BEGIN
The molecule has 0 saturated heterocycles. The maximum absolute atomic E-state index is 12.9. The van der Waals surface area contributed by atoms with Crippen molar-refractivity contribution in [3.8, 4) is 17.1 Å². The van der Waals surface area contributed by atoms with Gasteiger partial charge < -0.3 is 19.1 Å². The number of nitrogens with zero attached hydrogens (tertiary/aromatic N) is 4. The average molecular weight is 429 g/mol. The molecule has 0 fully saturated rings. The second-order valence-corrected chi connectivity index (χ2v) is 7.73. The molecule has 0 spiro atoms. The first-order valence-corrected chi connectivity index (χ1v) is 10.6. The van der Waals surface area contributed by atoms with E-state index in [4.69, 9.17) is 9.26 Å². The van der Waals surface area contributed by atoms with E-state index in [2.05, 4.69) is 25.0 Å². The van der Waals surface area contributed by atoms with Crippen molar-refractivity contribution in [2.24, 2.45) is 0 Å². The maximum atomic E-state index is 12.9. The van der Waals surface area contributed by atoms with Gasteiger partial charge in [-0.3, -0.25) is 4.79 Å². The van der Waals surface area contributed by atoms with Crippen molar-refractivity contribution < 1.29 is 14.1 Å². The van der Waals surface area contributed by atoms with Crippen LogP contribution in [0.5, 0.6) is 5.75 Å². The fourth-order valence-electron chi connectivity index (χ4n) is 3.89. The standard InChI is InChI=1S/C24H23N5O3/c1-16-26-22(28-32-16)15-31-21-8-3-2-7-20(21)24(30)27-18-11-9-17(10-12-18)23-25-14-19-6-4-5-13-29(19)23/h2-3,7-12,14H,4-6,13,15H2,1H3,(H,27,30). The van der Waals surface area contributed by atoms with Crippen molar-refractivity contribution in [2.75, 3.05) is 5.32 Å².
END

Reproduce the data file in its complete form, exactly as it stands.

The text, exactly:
The molecule has 0 saturated heterocycles. The maximum absolute atomic E-state index is 12.9. The van der Waals surface area contributed by atoms with Crippen molar-refractivity contribution in [3.8, 4) is 17.1 Å². The van der Waals surface area contributed by atoms with Gasteiger partial charge < -0.3 is 19.1 Å². The number of nitrogens with zero attached hydrogens (tertiary/aromatic N) is 4. The average molecular weight is 429 g/mol. The molecule has 0 fully saturated rings. The second-order valence-corrected chi connectivity index (χ2v) is 7.73. The molecule has 0 spiro atoms. The first-order valence-corrected chi connectivity index (χ1v) is 10.6. The van der Waals surface area contributed by atoms with E-state index in [4.69, 9.17) is 9.26 Å². The van der Waals surface area contributed by atoms with E-state index in [2.05, 4.69) is 25.0 Å². The van der Waals surface area contributed by atoms with Crippen molar-refractivity contribution in [2.24, 2.45) is 0 Å². The maximum atomic E-state index is 12.9. The van der Waals surface area contributed by atoms with Gasteiger partial charge in [-0.3, -0.25) is 4.79 Å². The van der Waals surface area contributed by atoms with Crippen molar-refractivity contribution < 1.29 is 14.1 Å². The van der Waals surface area contributed by atoms with Crippen LogP contribution in [0.5, 0.6) is 5.75 Å². The fourth-order valence-electron chi connectivity index (χ4n) is 3.89. The standard InChI is InChI=1S/C24H23N5O3/c1-16-26-22(28-32-16)15-31-21-8-3-2-7-20(21)24(30)27-18-11-9-17(10-12-18)23-25-14-19-6-4-5-13-29(19)23/h2-3,7-12,14H,4-6,13,15H2,1H3,(H,27,30). The van der Waals surface area contributed by atoms with Crippen molar-refractivity contribution in [2.75, 3.05) is 5.32 Å².